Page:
Trial and Error
After nearly nine hours of deliberations over the course of two days, a jury on Monday found 36-year-old Austin Police Department officer Samuel Ramirez guilty of official oppression, in a case that has been plodding through the district court system for more than two years. Ramirez was convicted of forcing a Southeast Austin woman to perform oral sex on him after he responded to a burglar alarm call at her friend's home in March 1999. Ramirez never claimed he didn't have sex with the woman, who saved some of his semen in a plastic bag as evidence of the encounter, but he has maintained all along that the sex was consensual. When the matter was taken to the grand jury in May 1999, the jury declined to indict Ramirez for felony sexual assault, instead choosing the lesser charge of official oppression, a class A misdemeanor carrying a maximum penalty of one year in jail and a $4,000 fine.
During the four-day trial, Ramirez's attorney Steve Edwards painted the woman, who has asked that her identity remain confidential, as an unreliable witness, noting that her past criminal record includes arrests for burglary and drug dealing. Edwards even suggested the reason the victim was at her friend's house on March 13, 1999, was to commit a burglary. On the witness stand, the 32-year-old woman denied this claim and said she was terrified of Ramirez, who was armed and in uniform during the incident. "I couldn't believe he was doing this," she testified. "I was wondering: Was he going to shoot me?"
Assistant District Attorney Judy Shipway told reporters she was pleased with the verdict, which she said sent a clear message that the citizens of Austin won't tolerate such conduct by officers. On Monday, the APD released an official statement condemning Ramirez's actions. Any employee that "commits as serious an offense as official oppression does not deserve the right to wear the uniform of the Austin Police Department," the statement read in part.
Still, it appears the case is far from over. Firecracker testimony by APD Internal Affairs Detective Richard Vaughn late Friday had Edwards moving for a mistrial and, at the very least, has laid the groundwork for a possible appeal. In his statement -- the last testimony of the trial -- Vaughn told jurors there was a chance that Ramirez would be allowed back on the force, from which he has been suspended indefinitely since May 1999. During cross-examination, Edwards asked Vaughn whether "a man who has admitted to having consensual sex while on duty could end up back on the street."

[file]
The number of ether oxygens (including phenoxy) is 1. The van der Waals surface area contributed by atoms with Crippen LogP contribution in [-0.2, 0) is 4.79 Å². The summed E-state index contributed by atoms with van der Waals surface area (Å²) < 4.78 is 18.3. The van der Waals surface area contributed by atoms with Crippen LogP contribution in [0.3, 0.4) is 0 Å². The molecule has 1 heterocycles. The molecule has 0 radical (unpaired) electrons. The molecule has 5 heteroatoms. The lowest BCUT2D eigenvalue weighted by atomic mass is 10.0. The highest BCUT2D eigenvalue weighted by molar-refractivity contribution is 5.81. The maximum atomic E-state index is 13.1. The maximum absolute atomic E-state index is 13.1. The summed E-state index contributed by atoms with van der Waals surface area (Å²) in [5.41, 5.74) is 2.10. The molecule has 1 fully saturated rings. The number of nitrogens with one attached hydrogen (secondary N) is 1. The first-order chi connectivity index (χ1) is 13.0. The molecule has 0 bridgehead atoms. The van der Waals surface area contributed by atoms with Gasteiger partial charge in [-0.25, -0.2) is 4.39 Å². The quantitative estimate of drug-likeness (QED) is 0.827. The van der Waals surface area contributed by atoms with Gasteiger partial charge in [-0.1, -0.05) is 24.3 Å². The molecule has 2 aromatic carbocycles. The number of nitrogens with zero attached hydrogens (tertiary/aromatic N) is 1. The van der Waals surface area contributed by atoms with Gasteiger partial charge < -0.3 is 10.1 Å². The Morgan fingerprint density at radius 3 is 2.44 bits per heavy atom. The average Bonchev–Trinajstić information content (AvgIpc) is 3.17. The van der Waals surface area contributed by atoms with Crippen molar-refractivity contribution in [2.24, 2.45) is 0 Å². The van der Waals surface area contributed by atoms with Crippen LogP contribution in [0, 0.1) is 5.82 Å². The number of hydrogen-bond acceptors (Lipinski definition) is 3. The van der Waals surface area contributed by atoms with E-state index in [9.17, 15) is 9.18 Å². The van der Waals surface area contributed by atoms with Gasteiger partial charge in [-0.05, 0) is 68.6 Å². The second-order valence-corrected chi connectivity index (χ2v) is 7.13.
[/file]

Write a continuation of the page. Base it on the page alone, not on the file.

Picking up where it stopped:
"In our opinion," Vaughn replied, "it was not consensual."
That was enough to wake up courtroom observers, many of whom were starting to droop in the late-afternoon heat. As an Internal Affairs officer, Vaughn had access to information that would not be available to criminal prosecutors; some of the information, if revealed in a criminal proceeding, could potentially violate Ramirez's constitutional rights under the Fourth, Fifth, and 14th amendments. Austin Police Association President Mike Sheffield said that although Ramirez clearly had his day in court, "we do have concerns any time someone from Internal Affairs testifies in the trial of an APD officer because of the nature of the information that Internal Affairs has," he said. "If that [testimony] somehow could've possible influenced that jury, it is of great concern."
After Vaughn's testimony, Edwards moved for a mistrial before 299th District Court Judge Jon Wisser. The motion was denied, and Wisser instructed the jury to ignore Vaughn's statement. Edwards protested that that was like "throwing a skunk into the jury box and asking them to ignore the smell." Wisser will consider a further motion for mistrial, and will rule on it when sentencing begins May 1. APD spokeswoman Sally Muir said the department had no comment on Vaughn's statement.
Meanwhile, outside the courthouse Monday, the woman who brought the case forward said she was pleased with the outcome, but still nervous. She said questions by lawyers in the trial were difficult to answer, but that "sometimes you've just got to sit there and take what you have to take. There were all these people that said I was bad and all, but the truth came through, and all these people came forward to support me." Indeed, Austin's activist community has kept the Ramirez case visible over the past two years by holding regular protests outside the courthouse. "We think he's getting off really lightly," said Theresa Gorman from Cop Watch, an activist group that monitors APD activities. "And this isn't just one time or one case. This is a whole system that doesn't take rape seriously. We just hope [Ramirez] can get some counseling to help take care of his problems."